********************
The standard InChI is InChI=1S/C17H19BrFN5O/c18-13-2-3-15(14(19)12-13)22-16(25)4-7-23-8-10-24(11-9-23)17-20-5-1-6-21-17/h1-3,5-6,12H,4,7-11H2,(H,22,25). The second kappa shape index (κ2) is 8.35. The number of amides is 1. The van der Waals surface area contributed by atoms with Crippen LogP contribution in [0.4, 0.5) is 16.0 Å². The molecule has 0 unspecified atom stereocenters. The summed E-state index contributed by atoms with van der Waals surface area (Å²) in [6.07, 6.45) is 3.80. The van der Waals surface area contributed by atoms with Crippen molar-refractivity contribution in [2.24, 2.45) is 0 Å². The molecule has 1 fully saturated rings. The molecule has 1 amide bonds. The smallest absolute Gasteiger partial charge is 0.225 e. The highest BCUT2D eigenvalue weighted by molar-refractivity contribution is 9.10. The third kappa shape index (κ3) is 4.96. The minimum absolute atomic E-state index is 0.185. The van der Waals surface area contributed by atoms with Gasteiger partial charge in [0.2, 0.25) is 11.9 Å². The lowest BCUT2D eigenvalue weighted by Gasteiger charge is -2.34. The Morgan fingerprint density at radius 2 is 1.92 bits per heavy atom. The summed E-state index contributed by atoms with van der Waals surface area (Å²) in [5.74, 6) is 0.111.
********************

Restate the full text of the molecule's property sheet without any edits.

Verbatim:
The standard InChI is InChI=1S/C17H19BrFN5O/c18-13-2-3-15(14(19)12-13)22-16(25)4-7-23-8-10-24(11-9-23)17-20-5-1-6-21-17/h1-3,5-6,12H,4,7-11H2,(H,22,25). The second kappa shape index (κ2) is 8.35. The number of amides is 1. The van der Waals surface area contributed by atoms with Crippen LogP contribution in [0.4, 0.5) is 16.0 Å². The molecule has 0 unspecified atom stereocenters. The summed E-state index contributed by atoms with van der Waals surface area (Å²) in [6.07, 6.45) is 3.80. The van der Waals surface area contributed by atoms with Crippen molar-refractivity contribution in [2.24, 2.45) is 0 Å². The molecule has 1 fully saturated rings. The molecule has 1 amide bonds. The smallest absolute Gasteiger partial charge is 0.225 e. The highest BCUT2D eigenvalue weighted by molar-refractivity contribution is 9.10. The third kappa shape index (κ3) is 4.96. The minimum absolute atomic E-state index is 0.185. The van der Waals surface area contributed by atoms with Gasteiger partial charge in [0.2, 0.25) is 11.9 Å². The lowest BCUT2D eigenvalue weighted by Gasteiger charge is -2.34. The Morgan fingerprint density at radius 2 is 1.92 bits per heavy atom. The summed E-state index contributed by atoms with van der Waals surface area (Å²) in [5.74, 6) is 0.111.